The first page is a page that was created for the main purpose of acting as a landing page to our digital content. The museum has been actively building a large archive of audio and video around exhibitions and artwork which we wanted to make available to the public. The videos are embedded around the site on the various exhibition pages so they can be difficult to find. By going to the Interactive page you can quickly access which exhibitions have media content available. Additionally the page has images culled from the SJMA Flickr group and various ways to access our content, i.e. iTunes, YouTube, Flickr and plain old RSS feed, as well as a description of our iPod Touch Tour.

The second page was created in conjunction with our Artist of the Week PodCast which we created in November and December of 2006 for the exhibition New Year, New Gifts. The exhibition drew from the museum’s permanent collection and featured a lot of work that had recently come in. For the podcast we selected 8 works in the exhibit and each week for 8 weeks we delivered a new episode showcasing the artist of one of those works. My colleague, Lucy Larson, and I were fortunate enough to win a 2007 MUSE Award for the museum in the area of Extended Experience. This page utilized the web service Odeo to allow us to embed the audio on the page.

iPod Touch Tour Update

iPod Touch Tour Home Screen

iPod Touch Tour Home Screen

It’s been a while since I posted about the iPod Touch/iPhone prototype tour that I was working on at the San Jose Museum of Art. The last time was in October of 2007. A lot has happened since then including the actual launch of the tour itself. We launched it in May of 2008 in conjunction with a tour we created for Robots: Evolution of a Cultural Icon. For the launch of the tour there were some preparations and changes.

One of the main focuses was to upgrade the wifi in the museum. We were operating with 2 networks. One was used by patrons of the cafe (which was pretty unreliable) and the other was used for exhibitions. For the upgrade we combined the two into one network and added two more access points using HP enterprise grade wireless routers.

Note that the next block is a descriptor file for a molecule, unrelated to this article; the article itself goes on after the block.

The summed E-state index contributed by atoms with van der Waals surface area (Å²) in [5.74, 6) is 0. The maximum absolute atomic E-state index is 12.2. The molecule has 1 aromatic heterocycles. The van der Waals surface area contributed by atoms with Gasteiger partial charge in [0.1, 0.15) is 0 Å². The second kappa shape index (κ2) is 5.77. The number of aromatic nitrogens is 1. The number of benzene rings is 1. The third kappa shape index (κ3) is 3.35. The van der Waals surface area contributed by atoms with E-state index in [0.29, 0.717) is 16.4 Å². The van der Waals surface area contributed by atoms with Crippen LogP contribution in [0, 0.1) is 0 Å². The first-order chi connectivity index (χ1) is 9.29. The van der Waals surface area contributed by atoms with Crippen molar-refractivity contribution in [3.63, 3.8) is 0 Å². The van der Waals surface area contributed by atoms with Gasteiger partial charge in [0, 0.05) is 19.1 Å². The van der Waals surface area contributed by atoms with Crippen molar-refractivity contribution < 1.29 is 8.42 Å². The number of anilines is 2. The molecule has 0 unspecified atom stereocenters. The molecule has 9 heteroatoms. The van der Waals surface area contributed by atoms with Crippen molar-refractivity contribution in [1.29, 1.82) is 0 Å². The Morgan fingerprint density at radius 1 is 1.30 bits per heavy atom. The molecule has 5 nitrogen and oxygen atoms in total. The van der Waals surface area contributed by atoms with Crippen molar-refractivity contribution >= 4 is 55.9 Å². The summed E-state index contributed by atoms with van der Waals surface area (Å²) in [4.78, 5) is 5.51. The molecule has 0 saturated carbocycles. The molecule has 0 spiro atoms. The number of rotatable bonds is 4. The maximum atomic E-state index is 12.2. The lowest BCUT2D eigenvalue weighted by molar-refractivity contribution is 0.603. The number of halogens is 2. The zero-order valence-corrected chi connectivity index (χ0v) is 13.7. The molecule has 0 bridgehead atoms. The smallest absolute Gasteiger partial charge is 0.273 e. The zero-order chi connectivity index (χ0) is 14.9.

The new set-up reaches most parts of the museum. There are a few spotty areas that we will need to focus on should we expand the use of handhelds into galleries other than our two main ones. Another issues that we’ve encountered is the lag time that occurs when you move from the gallery downstairs to the gallery upstairs. This causes a switch from one access point to another. The units pick up the new access point fine, but the lag time occurs when it switches to a different channel. It can take up to a minute for this to happen which you can image could frustrate a visitor. My request to Apple about how the iPod Touch handles channels was unfortunately not answered. Thankfully we have not had a lot of exhibitions where visitors move between access points.

Update: iPod Touch/iPhone Museum Tour from Chris Alexander on Vimeo.

When users select the Robots exhibition from the Exhibitions screen they are presented with a list of artists.

When users select the Robots exhibition from the Exhibitions screen they are presented with a list of artists.

One of the major changes that was made was to the user interface. Basically the tour is a web application similar to what you might see if you navigate to Facebook or Twitter on the iPhone. To construct it I spent a lot of time on the iphonewebdev Google Group reading threads about how to create web apps. One thing that I discovered was a javascript framework that a lot of people were using. The framework called iUI (iPhone User Interface) was developed by Joe Hewitt a developer for Facebook who was working on the iPhone version of the site. The framework mimics the page slide from side to side that the iPhone is so famous for. It also adds AJAX to the mix which helps to speed up the tour by loading only what is requested by the user and nothing extraneous. I downloaded the framework and tweaked the CSS file to make the screens that you currently see above in the video.

The artist page for this particular exhibition included a Curator's Video Label and an Artist's Video Label.

The artist page for this particular exhibition included a Curator's Video Label and an Artist's Video Label.

One other feature that I added was a feedback page.  It has not been very popular usage-wise.  There have only been about 30-40 forms collected and a lot of them are duplicate submissions.  The feature was added more as an experiment than anything else to see if it would be used and to learn from it.  I created the survey using a form creation website called Wufoo.  You can sign up on their website for a variety of different plans ranging from free to $199.99 dollars a month.  The service is great!  You sign-up, create a form and then you are given a snippet of code to embed the form on your site.  You can also adjust the appearance of the form through customized CSS.  While the form works effectively on the iPods, there are some issues with customizing the CSS for it.  There was another iPhone optimized solution that I came a month or two ago which I forgot to bookmark and I have been feverishly trying to find it again.  If I do find it I will post it here.

There are many other updates that I have been trying to experiment with. I will try and share my findings once I have implemented or tested.  I hope to make a post soon about WiFi delivery via web browser vs. locally stored data.

Presentation: Tate Handheld Conference

These are the slides for the presentation that I gave at the Tate Handheld Conference From Audiotours to iPhones. The conference was in London on September 4th and 5th, 2008 and there were about 150 people in attendance. The focus of the presentation was the San Jose Museum of Art’s iPod Touch tour. You can read more about the conference or more about the tour. Whatever tickles your fancy!